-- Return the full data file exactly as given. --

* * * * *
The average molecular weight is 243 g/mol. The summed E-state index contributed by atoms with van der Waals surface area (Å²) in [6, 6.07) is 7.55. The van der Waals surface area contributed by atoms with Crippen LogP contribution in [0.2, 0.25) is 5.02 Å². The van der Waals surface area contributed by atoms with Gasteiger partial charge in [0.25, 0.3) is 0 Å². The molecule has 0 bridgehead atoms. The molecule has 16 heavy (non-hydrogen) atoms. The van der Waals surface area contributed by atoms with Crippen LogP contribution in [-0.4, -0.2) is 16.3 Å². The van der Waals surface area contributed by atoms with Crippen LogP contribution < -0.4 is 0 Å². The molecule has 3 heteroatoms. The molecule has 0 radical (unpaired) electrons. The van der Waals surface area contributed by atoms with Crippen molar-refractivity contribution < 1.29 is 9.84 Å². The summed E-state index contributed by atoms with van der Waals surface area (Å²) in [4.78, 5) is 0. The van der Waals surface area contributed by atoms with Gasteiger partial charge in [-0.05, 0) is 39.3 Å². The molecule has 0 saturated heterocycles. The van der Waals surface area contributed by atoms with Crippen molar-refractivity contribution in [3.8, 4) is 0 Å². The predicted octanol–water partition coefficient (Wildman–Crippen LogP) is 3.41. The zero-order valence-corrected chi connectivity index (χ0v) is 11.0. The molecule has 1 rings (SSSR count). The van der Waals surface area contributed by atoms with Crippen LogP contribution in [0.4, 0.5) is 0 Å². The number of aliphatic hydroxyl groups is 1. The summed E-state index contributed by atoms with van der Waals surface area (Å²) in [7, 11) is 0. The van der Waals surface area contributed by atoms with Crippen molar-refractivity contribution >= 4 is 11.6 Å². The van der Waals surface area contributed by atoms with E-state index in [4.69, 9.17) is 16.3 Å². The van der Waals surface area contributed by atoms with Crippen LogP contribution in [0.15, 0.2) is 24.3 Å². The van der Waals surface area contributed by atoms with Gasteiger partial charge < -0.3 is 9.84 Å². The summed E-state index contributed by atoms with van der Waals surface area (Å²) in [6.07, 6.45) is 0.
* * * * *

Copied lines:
The average molecular weight is 243 g/mol. The summed E-state index contributed by atoms with van der Waals surface area (Å²) in [6, 6.07) is 7.55. The van der Waals surface area contributed by atoms with Crippen LogP contribution in [0.2, 0.25) is 5.02 Å². The van der Waals surface area contributed by atoms with Gasteiger partial charge in [0.25, 0.3) is 0 Å². The molecule has 0 bridgehead atoms. The molecule has 16 heavy (non-hydrogen) atoms. The van der Waals surface area contributed by atoms with Crippen LogP contribution in [-0.4, -0.2) is 16.3 Å². The van der Waals surface area contributed by atoms with Crippen LogP contribution < -0.4 is 0 Å². The molecule has 3 heteroatoms. The molecule has 0 radical (unpaired) electrons. The van der Waals surface area contributed by atoms with Crippen molar-refractivity contribution < 1.29 is 9.84 Å². The summed E-state index contributed by atoms with van der Waals surface area (Å²) in [4.78, 5) is 0. The van der Waals surface area contributed by atoms with Gasteiger partial charge in [-0.05, 0) is 39.3 Å². The molecule has 0 saturated heterocycles. The van der Waals surface area contributed by atoms with Crippen molar-refractivity contribution in [3.8, 4) is 0 Å². The predicted octanol–water partition coefficient (Wildman–Crippen LogP) is 3.41. The zero-order valence-corrected chi connectivity index (χ0v) is 11.0. The molecule has 1 rings (SSSR count). The van der Waals surface area contributed by atoms with Crippen LogP contribution in [0.4, 0.5) is 0 Å². The number of aliphatic hydroxyl groups is 1. The summed E-state index contributed by atoms with van der Waals surface area (Å²) in [7, 11) is 0. The van der Waals surface area contributed by atoms with Crippen molar-refractivity contribution >= 4 is 11.6 Å². The van der Waals surface area contributed by atoms with E-state index in [4.69, 9.17) is 16.3 Å². The van der Waals surface area contributed by atoms with Crippen LogP contribution in [0.15, 0.2) is 24.3 Å². The van der Waals surface area contributed by atoms with Gasteiger partial charge < -0.3 is 9.84 Å². The summed E-state index contributed by atoms with van der Waals surface area (Å²) in [6.07, 6.45) is 0.